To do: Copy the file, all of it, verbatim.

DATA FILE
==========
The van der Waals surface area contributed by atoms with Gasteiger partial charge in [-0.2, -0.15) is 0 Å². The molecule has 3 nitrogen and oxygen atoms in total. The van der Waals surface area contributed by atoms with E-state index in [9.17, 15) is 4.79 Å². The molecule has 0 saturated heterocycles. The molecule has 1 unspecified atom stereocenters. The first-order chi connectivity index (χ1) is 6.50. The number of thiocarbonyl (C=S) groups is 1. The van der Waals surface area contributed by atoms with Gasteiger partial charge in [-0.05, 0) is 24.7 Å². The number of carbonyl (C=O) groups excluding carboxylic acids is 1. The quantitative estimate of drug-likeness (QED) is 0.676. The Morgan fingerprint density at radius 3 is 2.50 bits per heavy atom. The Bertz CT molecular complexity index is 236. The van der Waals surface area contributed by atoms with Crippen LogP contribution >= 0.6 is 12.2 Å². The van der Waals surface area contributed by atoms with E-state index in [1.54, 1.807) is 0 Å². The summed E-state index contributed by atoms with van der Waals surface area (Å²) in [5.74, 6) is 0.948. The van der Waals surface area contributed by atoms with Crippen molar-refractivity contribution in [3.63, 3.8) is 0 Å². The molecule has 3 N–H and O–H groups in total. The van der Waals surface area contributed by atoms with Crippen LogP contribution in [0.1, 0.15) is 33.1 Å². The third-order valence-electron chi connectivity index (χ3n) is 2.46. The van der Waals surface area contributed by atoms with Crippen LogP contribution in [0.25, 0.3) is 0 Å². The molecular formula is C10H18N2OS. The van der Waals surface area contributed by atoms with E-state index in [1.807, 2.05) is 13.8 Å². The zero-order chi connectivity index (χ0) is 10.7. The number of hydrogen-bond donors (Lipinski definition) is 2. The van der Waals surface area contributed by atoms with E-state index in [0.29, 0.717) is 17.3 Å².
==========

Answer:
The van der Waals surface area contributed by atoms with Gasteiger partial charge in [-0.2, -0.15) is 0 Å². The molecule has 3 nitrogen and oxygen atoms in total. The van der Waals surface area contributed by atoms with E-state index in [9.17, 15) is 4.79 Å². The molecule has 0 saturated heterocycles. The molecule has 1 unspecified atom stereocenters. The first-order chi connectivity index (χ1) is 6.50. The number of thiocarbonyl (C=S) groups is 1. The van der Waals surface area contributed by atoms with Gasteiger partial charge in [-0.05, 0) is 24.7 Å². The number of carbonyl (C=O) groups excluding carboxylic acids is 1. The quantitative estimate of drug-likeness (QED) is 0.676. The Morgan fingerprint density at radius 3 is 2.50 bits per heavy atom. The Bertz CT molecular complexity index is 236. The van der Waals surface area contributed by atoms with Crippen LogP contribution >= 0.6 is 12.2 Å². The van der Waals surface area contributed by atoms with E-state index in [1.54, 1.807) is 0 Å². The summed E-state index contributed by atoms with van der Waals surface area (Å²) in [5.74, 6) is 0.948. The van der Waals surface area contributed by atoms with Crippen molar-refractivity contribution in [3.63, 3.8) is 0 Å². The molecule has 3 N–H and O–H groups in total. The van der Waals surface area contributed by atoms with Crippen LogP contribution in [0.1, 0.15) is 33.1 Å². The third-order valence-electron chi connectivity index (χ3n) is 2.46. The van der Waals surface area contributed by atoms with Crippen LogP contribution in [0.25, 0.3) is 0 Å². The molecular formula is C10H18N2OS. The van der Waals surface area contributed by atoms with E-state index in [1.807, 2.05) is 13.8 Å². The zero-order chi connectivity index (χ0) is 10.7. The number of hydrogen-bond donors (Lipinski definition) is 2. The van der Waals surface area contributed by atoms with E-state index in [0.29, 0.717) is 17.3 Å².